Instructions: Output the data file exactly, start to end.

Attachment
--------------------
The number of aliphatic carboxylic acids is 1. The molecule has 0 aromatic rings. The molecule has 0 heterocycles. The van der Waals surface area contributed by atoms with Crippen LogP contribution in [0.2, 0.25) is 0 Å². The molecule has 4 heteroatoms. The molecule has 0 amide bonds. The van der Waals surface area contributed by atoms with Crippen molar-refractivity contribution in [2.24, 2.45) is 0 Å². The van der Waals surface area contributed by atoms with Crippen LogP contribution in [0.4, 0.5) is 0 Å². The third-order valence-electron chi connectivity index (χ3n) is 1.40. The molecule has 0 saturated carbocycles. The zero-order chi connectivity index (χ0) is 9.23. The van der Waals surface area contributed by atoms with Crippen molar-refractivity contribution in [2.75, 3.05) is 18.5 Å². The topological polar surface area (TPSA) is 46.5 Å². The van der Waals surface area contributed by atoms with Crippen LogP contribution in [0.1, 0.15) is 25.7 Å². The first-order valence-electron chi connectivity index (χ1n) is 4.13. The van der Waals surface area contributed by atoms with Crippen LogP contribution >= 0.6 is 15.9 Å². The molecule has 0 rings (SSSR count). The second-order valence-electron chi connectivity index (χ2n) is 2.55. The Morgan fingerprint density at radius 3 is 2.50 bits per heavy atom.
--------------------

The number of aliphatic carboxylic acids is 1. The molecule has 0 aromatic rings. The molecule has 0 heterocycles. The van der Waals surface area contributed by atoms with Crippen LogP contribution in [0.2, 0.25) is 0 Å². The molecule has 4 heteroatoms. The molecule has 0 amide bonds. The van der Waals surface area contributed by atoms with Crippen molar-refractivity contribution in [2.24, 2.45) is 0 Å². The van der Waals surface area contributed by atoms with Crippen LogP contribution in [0.4, 0.5) is 0 Å². The third-order valence-electron chi connectivity index (χ3n) is 1.40. The molecule has 0 saturated carbocycles. The zero-order chi connectivity index (χ0) is 9.23. The van der Waals surface area contributed by atoms with Crippen molar-refractivity contribution in [2.75, 3.05) is 18.5 Å². The topological polar surface area (TPSA) is 46.5 Å². The van der Waals surface area contributed by atoms with Crippen LogP contribution in [0.1, 0.15) is 25.7 Å². The first-order valence-electron chi connectivity index (χ1n) is 4.13. The van der Waals surface area contributed by atoms with Crippen LogP contribution >= 0.6 is 15.9 Å². The molecule has 0 rings (SSSR count). The second-order valence-electron chi connectivity index (χ2n) is 2.55. The Morgan fingerprint density at radius 3 is 2.50 bits per heavy atom.